President Obama says he would announce the long-awaited decision on sending more troops to Afghanistan “shortly”. Afghan President Karzai recently said the strength of Afghan security forces had to be bolstered and the role of international forces reduced. The World’s Katy Clark reports on how capable the Afghan forces are.

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    MARCO WERMAN: I’m Marco Werman and this is The World. President Obama said today he’ll announce a new US strategy for Afghanistan soon.

    BARACK OBAMA: After eight years, some of those years in which we did not have I think either the resources or the strategy to get the job done; it is my intention to finish the job.

    WERMAN: The president was speaking at a joint appearance with India’s prime minister at the White House. Mr. Obama is expected to lay out his strategy a week from today. That strategy may include additional US trainers to help prepare Afghanistan’s own forces. The World’s Katy Clark reports.

    KATY CLARK: President Obama says it’s important to recognize that the Afghan people are ultimately responsible for their own security. To that end the US and its allies have been working to develop a capable Afghan police force and Afghan national army. Results though have been mixed. The Afghan police remain largely a corrupt and ineffective force. But recent polls suggest the Afghan national army as one of the most respected institutions in Afghanistan. Doug Beattie would agree with that. He’s a former British army captain who writes about mentoring Afghan security forces in his book, An Ordinary Soldier; An Extraordinary War.

    DOUG BEATTIE: One of the noblest, bravest men who I ever served beside in a 27-year military career was an Afghan police major called Major Shawally. He fought beside me in 2006. He saved my life on a number of occasions. And I mean that in real terms. He held me down while bombs were exploding above my head or close by and said to me, look I don’t want you to fight for me. I want to fight. I want you to help.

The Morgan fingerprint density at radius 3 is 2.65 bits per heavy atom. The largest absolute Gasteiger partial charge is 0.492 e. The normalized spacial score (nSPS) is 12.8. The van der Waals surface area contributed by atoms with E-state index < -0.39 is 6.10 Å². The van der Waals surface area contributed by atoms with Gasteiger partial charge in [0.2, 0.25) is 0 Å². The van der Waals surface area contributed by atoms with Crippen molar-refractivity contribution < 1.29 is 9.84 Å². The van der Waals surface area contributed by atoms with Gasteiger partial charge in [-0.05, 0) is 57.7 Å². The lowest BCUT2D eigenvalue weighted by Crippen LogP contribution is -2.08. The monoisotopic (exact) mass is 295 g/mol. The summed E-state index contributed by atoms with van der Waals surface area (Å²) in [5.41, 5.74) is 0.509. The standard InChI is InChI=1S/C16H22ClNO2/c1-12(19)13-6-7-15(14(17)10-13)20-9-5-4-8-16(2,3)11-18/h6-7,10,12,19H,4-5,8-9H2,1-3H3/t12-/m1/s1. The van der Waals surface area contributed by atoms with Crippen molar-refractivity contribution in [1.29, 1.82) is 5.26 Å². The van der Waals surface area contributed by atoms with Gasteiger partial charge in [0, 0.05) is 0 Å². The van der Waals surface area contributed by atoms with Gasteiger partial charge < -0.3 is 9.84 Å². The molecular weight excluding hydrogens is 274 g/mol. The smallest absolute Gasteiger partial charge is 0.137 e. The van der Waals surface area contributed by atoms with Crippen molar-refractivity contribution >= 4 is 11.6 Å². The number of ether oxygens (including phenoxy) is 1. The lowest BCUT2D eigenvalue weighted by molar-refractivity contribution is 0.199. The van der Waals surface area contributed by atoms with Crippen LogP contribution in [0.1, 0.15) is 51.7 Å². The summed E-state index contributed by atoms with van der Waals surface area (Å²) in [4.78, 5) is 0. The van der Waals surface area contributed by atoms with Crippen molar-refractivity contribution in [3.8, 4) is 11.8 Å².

CLARK: Independent journalist Ann Jones came away with a much different impression after observing the Afghan army in training this past summer.

    ANN JONES: I knew a number of young men who went through the training repeatedly in order to get the money, the stipend that they were paid, and the gun and then they’d go home and come back and do it again under another name.

    CLARK: With so much resting on whether Afghan security forces can stand up to the task such a broad spectrum of opinions about Afghan’s capabilities might seem troubling but Anthony Cordesman with the Center for Strategic and International Studies says it’s not surprising. He says those on the more critical end of that spectrum are ignoring the fact that building a national army is an extremely complex undertaking.

    ANTHONY CORDESMAN: This is a force very much in development. The Afghan army has a number of quite effective elements. Most are still relatively small. They’re at the battalion level. But they are improving their headquarters and some of their joint planning and intelligence capabilities.

    CLARK: Cordesman cautions patience when it comes to expecting too much too soon from the Afghan security forces. He says it will likely take several years before they get up to speed.

    CORDESMAN: And that’s not the fault of the Afghans. It’s the fault of basically the US and its allies in taking more than half a decade to realize the insurgency was serious and then taking two more years to provide the trainers and resources to make these effective.

    CHRISTOPHER RADIN: I think in the long run we will develop and army. The question really will be will it be good enough?

    CLARK: Christopher Radin is a correspondent for the Long War Journal.

    RADIN: It will develop to a certain level but it will never be the quality or effectiveness of the United States army. But I think it will be good enough to fight the fight that it needs to fight with the opposition that it’s currently facing in the Taliban.

    CLARK: Radin comes to that conclusion based on dozens of reports he’s seen about firefights between the Afghan national army and the Taliban. He says that in the vast majority of those accounts the Afghan army won the engagement. But winning over a skeptical American public is another matter. If President Obama decides that more time and resources are what’s needed in Afghanistan he might want to highlight more of the success there in order to make the case that Afghanistan is still worth the effort. For The World this is Katy Clark.

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